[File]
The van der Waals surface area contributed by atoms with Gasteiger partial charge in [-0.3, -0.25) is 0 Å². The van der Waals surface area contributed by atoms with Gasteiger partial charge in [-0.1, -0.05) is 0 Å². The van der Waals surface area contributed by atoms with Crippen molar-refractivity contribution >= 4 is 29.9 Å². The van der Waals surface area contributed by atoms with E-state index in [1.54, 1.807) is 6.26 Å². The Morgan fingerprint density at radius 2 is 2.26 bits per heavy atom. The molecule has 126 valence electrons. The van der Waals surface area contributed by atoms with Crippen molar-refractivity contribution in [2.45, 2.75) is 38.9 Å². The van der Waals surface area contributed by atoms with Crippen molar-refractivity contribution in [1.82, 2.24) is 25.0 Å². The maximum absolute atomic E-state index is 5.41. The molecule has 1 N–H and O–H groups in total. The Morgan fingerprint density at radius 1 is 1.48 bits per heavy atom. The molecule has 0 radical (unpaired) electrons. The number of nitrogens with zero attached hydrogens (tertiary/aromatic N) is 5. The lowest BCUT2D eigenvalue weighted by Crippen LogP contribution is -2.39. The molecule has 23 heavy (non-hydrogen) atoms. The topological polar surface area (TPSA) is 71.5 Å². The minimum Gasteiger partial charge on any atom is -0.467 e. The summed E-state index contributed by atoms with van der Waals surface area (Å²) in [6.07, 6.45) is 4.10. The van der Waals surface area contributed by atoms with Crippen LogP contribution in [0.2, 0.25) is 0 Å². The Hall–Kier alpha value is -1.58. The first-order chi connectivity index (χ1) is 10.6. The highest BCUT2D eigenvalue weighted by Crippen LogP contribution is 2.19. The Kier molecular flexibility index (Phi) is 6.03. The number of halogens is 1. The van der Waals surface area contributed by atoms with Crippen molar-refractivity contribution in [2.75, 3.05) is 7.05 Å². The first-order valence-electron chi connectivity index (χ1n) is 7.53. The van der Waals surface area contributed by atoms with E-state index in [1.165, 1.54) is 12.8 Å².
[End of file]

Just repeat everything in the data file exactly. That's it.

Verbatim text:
The van der Waals surface area contributed by atoms with Gasteiger partial charge in [-0.3, -0.25) is 0 Å². The van der Waals surface area contributed by atoms with Gasteiger partial charge in [-0.1, -0.05) is 0 Å². The van der Waals surface area contributed by atoms with Crippen molar-refractivity contribution >= 4 is 29.9 Å². The van der Waals surface area contributed by atoms with E-state index in [1.54, 1.807) is 6.26 Å². The Morgan fingerprint density at radius 2 is 2.26 bits per heavy atom. The molecule has 126 valence electrons. The van der Waals surface area contributed by atoms with Crippen molar-refractivity contribution in [2.45, 2.75) is 38.9 Å². The van der Waals surface area contributed by atoms with Crippen molar-refractivity contribution in [1.82, 2.24) is 25.0 Å². The maximum absolute atomic E-state index is 5.41. The molecule has 1 N–H and O–H groups in total. The Morgan fingerprint density at radius 1 is 1.48 bits per heavy atom. The molecule has 0 radical (unpaired) electrons. The number of nitrogens with zero attached hydrogens (tertiary/aromatic N) is 5. The lowest BCUT2D eigenvalue weighted by Crippen LogP contribution is -2.39. The molecule has 23 heavy (non-hydrogen) atoms. The topological polar surface area (TPSA) is 71.5 Å². The minimum Gasteiger partial charge on any atom is -0.467 e. The summed E-state index contributed by atoms with van der Waals surface area (Å²) in [6.07, 6.45) is 4.10. The van der Waals surface area contributed by atoms with Crippen LogP contribution in [0.2, 0.25) is 0 Å². The Hall–Kier alpha value is -1.58. The first-order chi connectivity index (χ1) is 10.6. The highest BCUT2D eigenvalue weighted by Crippen LogP contribution is 2.19. The Kier molecular flexibility index (Phi) is 6.03. The number of halogens is 1. The van der Waals surface area contributed by atoms with Crippen molar-refractivity contribution in [2.75, 3.05) is 7.05 Å². The first-order valence-electron chi connectivity index (χ1n) is 7.53. The van der Waals surface area contributed by atoms with E-state index in [1.165, 1.54) is 12.8 Å².